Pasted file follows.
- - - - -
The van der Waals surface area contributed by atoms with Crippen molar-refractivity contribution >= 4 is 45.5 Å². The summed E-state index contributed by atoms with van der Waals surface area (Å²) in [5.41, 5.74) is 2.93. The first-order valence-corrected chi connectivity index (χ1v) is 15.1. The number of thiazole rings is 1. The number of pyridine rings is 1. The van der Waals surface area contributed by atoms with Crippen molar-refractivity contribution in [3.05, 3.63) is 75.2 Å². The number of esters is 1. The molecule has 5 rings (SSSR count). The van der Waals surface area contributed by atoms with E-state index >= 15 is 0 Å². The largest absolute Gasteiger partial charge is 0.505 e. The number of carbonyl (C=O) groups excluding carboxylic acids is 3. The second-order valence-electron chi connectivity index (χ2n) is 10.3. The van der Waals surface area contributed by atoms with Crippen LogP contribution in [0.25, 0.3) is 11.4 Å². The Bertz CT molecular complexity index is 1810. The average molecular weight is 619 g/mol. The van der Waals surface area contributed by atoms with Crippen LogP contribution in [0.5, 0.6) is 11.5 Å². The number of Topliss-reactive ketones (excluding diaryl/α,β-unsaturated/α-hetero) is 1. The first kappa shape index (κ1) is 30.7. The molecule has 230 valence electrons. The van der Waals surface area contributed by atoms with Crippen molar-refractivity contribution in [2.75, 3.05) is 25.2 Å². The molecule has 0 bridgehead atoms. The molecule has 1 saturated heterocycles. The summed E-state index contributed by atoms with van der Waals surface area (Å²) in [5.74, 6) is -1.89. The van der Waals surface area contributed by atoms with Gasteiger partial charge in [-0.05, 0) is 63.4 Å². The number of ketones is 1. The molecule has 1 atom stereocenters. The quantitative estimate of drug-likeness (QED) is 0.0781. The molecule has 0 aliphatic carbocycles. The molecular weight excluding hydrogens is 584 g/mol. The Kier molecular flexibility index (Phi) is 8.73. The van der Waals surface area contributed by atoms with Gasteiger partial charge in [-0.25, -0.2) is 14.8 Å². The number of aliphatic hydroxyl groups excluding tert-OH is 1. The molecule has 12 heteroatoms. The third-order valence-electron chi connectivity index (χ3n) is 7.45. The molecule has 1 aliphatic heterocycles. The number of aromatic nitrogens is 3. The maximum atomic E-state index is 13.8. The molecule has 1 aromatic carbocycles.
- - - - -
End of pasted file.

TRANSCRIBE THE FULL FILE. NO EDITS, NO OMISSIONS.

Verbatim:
The van der Waals surface area contributed by atoms with Crippen molar-refractivity contribution >= 4 is 45.5 Å². The summed E-state index contributed by atoms with van der Waals surface area (Å²) in [5.41, 5.74) is 2.93. The first-order valence-corrected chi connectivity index (χ1v) is 15.1. The number of thiazole rings is 1. The number of pyridine rings is 1. The van der Waals surface area contributed by atoms with Crippen molar-refractivity contribution in [3.05, 3.63) is 75.2 Å². The number of esters is 1. The molecule has 5 rings (SSSR count). The van der Waals surface area contributed by atoms with E-state index >= 15 is 0 Å². The largest absolute Gasteiger partial charge is 0.505 e. The number of carbonyl (C=O) groups excluding carboxylic acids is 3. The second-order valence-electron chi connectivity index (χ2n) is 10.3. The van der Waals surface area contributed by atoms with Crippen LogP contribution in [0.25, 0.3) is 11.4 Å². The Bertz CT molecular complexity index is 1810. The average molecular weight is 619 g/mol. The van der Waals surface area contributed by atoms with Crippen LogP contribution in [0.5, 0.6) is 11.5 Å². The number of Topliss-reactive ketones (excluding diaryl/α,β-unsaturated/α-hetero) is 1. The first kappa shape index (κ1) is 30.7. The molecule has 230 valence electrons. The van der Waals surface area contributed by atoms with Crippen molar-refractivity contribution in [2.75, 3.05) is 25.2 Å². The molecule has 0 bridgehead atoms. The molecule has 1 saturated heterocycles. The summed E-state index contributed by atoms with van der Waals surface area (Å²) in [5.74, 6) is -1.89. The van der Waals surface area contributed by atoms with Gasteiger partial charge in [-0.05, 0) is 63.4 Å². The number of ketones is 1. The molecule has 1 atom stereocenters. The quantitative estimate of drug-likeness (QED) is 0.0781. The molecule has 0 aliphatic carbocycles. The molecular weight excluding hydrogens is 584 g/mol. The Kier molecular flexibility index (Phi) is 8.73. The van der Waals surface area contributed by atoms with Gasteiger partial charge in [-0.25, -0.2) is 14.8 Å². The number of aliphatic hydroxyl groups excluding tert-OH is 1. The molecule has 12 heteroatoms. The third-order valence-electron chi connectivity index (χ3n) is 7.45. The molecule has 1 aliphatic heterocycles. The number of aromatic nitrogens is 3. The maximum atomic E-state index is 13.8. The molecule has 1 aromatic carbocycles.